CDC: Mesothelioma Deaths Up Among Women


While asbestos use has decreased in the US, mesothelioma deaths among women still increased by 25% over the past two decades, the researchers found.

From 1999 to 2020, mesothelioma deaths among women rose from 489 to 614, although the age-adjusted death rate per 1 million women fell from 4.83 to 4.15, Jacek Mazurek, MD, CDC, and colleagues reported.

Interestingly, the largest proportion of deaths were associated with homelessness (23%), while healthcare and social support had the largest proportion of deaths from industry (16%), the authors wrote. Morbidity and Mortality Weekly Report.

Cancer of the mesothelium, the layer of tissue surrounding the internal organs in the chest and abdomen, has long been associated with men because of occupational exposure to asbestos in erection and erection, Mazurek and colleagues noted. However, “limited data” exists on women.

Mazurek’s group examined death certificate data from 1999 to 2020, where the ICD-10 code for malignant mesothelioma was listed in the CDC WONDER database. The authors noted that deaths were limited to women age 25 and older, and that the annual death rate per million women was adjusted for the US population in 2000.

Overall, there were 12,227 fatal mesothelioma deaths in women age 25 and older. Nearly all 55 years and older (91%), among white women (94%), with malignant mesothelioma listed as an underlying cause of death (94%). The majority of deaths were “unspecified sites” (72%), followed by mesothelioma of “other sites” (11%) and mesothelioma of the peritoneum (9%).

Separate deaths by state, the annual mesothelioma age-adjusted death rate exceeds 6.0 per 1 million women in seven states: Louisiana, Maine, Minnesota, Montana, Oregon, Washington, and Wisconsin.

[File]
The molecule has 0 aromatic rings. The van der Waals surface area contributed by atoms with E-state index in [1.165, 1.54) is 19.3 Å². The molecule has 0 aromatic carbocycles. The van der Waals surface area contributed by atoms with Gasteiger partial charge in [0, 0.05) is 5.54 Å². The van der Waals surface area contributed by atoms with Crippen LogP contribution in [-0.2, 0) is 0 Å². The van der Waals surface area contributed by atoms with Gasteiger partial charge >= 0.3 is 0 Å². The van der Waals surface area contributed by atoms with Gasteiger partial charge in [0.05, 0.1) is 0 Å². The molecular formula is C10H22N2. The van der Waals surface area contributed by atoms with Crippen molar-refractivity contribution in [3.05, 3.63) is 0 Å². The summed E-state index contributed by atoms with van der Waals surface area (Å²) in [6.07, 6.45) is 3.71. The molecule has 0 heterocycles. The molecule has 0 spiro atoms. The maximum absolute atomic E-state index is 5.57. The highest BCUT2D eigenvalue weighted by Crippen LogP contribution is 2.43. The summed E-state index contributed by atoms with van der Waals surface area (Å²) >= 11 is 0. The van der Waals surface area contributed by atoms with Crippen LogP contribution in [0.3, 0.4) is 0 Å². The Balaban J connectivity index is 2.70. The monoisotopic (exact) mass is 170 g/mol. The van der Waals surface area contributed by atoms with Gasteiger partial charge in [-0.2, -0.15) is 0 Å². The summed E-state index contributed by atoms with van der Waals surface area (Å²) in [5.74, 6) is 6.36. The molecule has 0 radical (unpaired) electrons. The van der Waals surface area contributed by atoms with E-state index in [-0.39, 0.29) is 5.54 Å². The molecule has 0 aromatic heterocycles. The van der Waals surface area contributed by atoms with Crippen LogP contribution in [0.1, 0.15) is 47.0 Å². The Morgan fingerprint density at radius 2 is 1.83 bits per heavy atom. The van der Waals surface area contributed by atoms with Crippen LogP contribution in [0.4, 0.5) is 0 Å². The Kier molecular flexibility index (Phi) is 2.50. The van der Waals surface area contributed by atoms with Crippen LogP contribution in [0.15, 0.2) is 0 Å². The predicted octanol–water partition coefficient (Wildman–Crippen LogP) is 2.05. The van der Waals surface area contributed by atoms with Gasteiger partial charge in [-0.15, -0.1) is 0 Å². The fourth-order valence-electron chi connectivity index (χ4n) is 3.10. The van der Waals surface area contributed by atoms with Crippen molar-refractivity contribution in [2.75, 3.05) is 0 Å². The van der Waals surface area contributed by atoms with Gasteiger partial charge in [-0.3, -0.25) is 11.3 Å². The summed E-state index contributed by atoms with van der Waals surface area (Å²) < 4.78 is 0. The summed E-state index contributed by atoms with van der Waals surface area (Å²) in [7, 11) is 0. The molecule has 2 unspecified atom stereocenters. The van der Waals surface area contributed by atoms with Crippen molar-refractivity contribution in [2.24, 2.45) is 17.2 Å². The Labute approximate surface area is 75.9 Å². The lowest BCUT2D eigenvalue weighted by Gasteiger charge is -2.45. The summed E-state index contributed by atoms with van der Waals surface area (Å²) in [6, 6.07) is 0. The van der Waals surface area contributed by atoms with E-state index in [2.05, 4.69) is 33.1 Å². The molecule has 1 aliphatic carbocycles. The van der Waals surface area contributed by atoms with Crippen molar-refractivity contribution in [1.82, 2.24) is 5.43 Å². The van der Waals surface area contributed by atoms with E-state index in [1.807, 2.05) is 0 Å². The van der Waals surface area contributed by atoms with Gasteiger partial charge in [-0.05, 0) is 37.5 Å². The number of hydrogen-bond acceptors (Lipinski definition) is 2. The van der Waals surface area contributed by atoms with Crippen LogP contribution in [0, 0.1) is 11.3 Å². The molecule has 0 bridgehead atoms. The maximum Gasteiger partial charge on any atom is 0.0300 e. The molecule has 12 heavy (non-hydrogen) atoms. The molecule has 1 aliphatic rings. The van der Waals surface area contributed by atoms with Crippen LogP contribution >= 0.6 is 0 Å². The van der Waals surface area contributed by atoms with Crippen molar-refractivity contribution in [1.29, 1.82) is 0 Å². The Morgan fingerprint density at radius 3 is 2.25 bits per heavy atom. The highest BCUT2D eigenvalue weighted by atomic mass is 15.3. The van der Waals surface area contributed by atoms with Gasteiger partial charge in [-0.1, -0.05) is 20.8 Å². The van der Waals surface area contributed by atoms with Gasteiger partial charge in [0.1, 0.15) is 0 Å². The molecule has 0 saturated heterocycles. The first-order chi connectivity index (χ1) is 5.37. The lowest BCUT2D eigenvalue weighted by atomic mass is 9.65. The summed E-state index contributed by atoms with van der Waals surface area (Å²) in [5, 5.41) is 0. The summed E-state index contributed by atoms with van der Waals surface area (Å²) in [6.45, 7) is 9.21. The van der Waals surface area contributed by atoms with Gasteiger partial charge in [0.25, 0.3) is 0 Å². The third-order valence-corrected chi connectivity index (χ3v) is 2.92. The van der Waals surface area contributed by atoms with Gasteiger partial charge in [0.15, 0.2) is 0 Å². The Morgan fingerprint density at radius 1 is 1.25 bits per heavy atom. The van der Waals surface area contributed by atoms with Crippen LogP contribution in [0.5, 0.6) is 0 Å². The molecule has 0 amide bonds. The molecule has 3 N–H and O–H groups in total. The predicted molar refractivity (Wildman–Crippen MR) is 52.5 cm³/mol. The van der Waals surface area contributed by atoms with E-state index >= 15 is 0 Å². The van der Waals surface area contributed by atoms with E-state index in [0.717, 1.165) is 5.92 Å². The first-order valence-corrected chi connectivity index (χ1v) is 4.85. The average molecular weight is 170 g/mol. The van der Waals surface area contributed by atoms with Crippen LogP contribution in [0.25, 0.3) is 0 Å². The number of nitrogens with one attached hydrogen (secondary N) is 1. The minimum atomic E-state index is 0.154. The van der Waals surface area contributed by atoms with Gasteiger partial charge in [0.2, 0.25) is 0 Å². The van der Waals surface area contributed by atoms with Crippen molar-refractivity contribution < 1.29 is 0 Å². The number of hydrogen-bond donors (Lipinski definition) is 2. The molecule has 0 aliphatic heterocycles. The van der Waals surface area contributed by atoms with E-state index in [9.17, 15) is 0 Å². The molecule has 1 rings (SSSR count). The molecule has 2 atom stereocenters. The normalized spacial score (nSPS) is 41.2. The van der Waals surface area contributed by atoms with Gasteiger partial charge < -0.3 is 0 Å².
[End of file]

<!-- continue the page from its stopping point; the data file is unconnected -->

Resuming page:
Occupational information was available for 567 of 614 mesothelioma deaths in 2020. Jobs with the highest proportion of mesothelioma deaths were housewife (23%), elementary and middle school teacher (6%), and registered nurse (5%). When examined by industry groups, health services and social services accounted for the most deaths (16%), followed by education services (11%) and manufacturing (9%).

The authors noted that 85% of mesothelioma in men is attributed to work-related exposure to asbestos, while the “overall attributable risk” in women was 23%. They hypothesized about how women are exposed in other ways, such as “potential environmental exposure to naturally occurring asbestos, indoors when old building materials containing asbestos are present, or by family members.” From take-home exposure by indirect contact through those exposed to asbestos fibers at workplaces outside the home,” he wrote.

“The higher mesothelioma mortality rates in the northern states may reflect the greater use of asbestos in older building stock in that region,” the authors said.

He urged physicians to “maintain a high index of suspicion” for diseases caused by asbestos exposure when evaluating family members of exposed workers.

  • Molly Walker is deputy managing editor and covers infectious diseases for MedPage Today. He is a 2020 J2 Achievement Award winner for his COVID-19 coverage. Pursuance

Disclosures

The authors did not disclose any conflict of interest.

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